Title: France’s last hostage freed in Mali prisoner swap.
|| Godhuli News BD
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News and Video collected from BBC. Credit goes to BBC.
Four people abducted and detained in Mali, including 75-year-old French charity worker Sophie Pétronin, have been released by their hostage-takers, officials confirm.
Ms Pétronin, who was seized in December 2016, was the last French citizen to be held hostage anywhere in the world.
Ex-Malian opposition leader Soumaïla Cissé and two Italian nationals were also freed, the Malian government said.
Their release was part of a prisoner swap for more than 100 jihadists.
Islamist militants, believed to be affiliated to al-Qaeda, were reportedly behind the abductions.
The Malian presidency has not revealed how it was able to free the hostages.
Malian and international armed forces have been struggling to contain a jihadist insurgency in the north of country that first emerged in 2012.
Abducted on Christmas Eve 2016 in the northern city of Gao, she was well known locally for her work helping orphans and other children suffering from malnutrition.
She had been running Swiss charity Association Aid to Gao since 2004 and was an expert in guinea-worm disease, which spread through contaminated water in northern Mali.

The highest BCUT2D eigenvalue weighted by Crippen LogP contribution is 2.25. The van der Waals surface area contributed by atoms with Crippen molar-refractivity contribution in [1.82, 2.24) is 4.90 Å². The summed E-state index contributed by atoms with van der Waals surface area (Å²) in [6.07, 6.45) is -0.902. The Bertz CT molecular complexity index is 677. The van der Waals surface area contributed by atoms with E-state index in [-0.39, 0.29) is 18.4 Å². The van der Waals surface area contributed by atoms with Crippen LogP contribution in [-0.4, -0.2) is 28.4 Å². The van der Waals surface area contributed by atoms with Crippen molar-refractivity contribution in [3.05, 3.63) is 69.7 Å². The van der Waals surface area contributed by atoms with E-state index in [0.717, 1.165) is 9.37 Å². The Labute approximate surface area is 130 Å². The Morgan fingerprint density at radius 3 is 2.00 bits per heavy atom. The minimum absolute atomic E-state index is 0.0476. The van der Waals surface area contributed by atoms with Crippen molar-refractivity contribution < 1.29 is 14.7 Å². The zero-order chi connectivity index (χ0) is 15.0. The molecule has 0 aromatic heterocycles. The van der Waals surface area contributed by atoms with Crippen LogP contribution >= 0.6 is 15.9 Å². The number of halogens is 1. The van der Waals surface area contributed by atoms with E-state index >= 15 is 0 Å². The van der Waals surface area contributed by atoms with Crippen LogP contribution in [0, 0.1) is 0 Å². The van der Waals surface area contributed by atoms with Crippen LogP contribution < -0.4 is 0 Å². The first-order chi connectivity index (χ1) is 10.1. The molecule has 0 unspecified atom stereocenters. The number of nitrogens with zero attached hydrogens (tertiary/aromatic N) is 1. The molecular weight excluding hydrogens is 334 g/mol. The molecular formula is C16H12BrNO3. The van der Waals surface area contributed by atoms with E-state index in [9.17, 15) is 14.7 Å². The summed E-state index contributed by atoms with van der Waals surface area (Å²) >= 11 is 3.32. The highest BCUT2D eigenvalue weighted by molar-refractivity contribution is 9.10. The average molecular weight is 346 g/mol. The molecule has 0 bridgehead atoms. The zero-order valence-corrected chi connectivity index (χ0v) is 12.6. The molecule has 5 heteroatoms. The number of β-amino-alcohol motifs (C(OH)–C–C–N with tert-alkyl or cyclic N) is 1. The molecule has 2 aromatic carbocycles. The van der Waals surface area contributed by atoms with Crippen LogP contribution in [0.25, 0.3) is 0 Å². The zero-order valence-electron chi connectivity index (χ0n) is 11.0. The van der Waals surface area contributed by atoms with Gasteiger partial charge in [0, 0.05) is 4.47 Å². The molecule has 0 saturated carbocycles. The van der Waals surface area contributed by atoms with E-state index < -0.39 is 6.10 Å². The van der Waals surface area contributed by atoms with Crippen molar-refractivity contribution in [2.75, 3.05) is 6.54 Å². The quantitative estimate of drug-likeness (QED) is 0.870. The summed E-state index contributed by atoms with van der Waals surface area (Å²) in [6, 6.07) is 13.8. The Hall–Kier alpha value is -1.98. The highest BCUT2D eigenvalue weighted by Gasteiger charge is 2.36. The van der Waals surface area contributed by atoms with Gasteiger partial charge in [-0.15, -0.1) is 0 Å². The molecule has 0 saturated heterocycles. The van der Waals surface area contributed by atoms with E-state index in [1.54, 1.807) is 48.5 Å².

When Tuareg rebels, backed by Islamists, seized Gao as unrest spread in Mali in 2012, seven Algerian diplomats were abducted and the Algerian consul gave her protection until the building came under attack. She fled through a back door and was spirited out of Mali into Algeria wearing long robes.
"We crossed the desert in just one night, when normally it takes two days," she told Le Dauphiné Libéré newspaper in May 2012. "I checked the speedometer, we were going at 130km/h (80mph).
She had escaped Mali in disguise but soon returned, and was abducted in a daylight raid claimed by Mali militant group JNIM.
She has appeared in two hostage videos and at one point her son went to a local mediator who said the kidnappers were prepared to accept a ransom for her release. In one video, in June 2018, she appealed for help from Mr Macron, looking tired and gaunt.
She was suffering from cancer and malaria at the time of her abduction.
A separatist rebellion in the north of the country that began in 2011 created the conditions for militant jihadists to take control of parts of the region.
In 2013, a French-led force helped seize back territory, but a network of jihadist groups remained active and they were able to carry out attacks and kidnappings.
The Malian government has not been able to regain full control of the north.
France continues to support forces in Mali and in other parts of the Sahel region in their fight against the militants.
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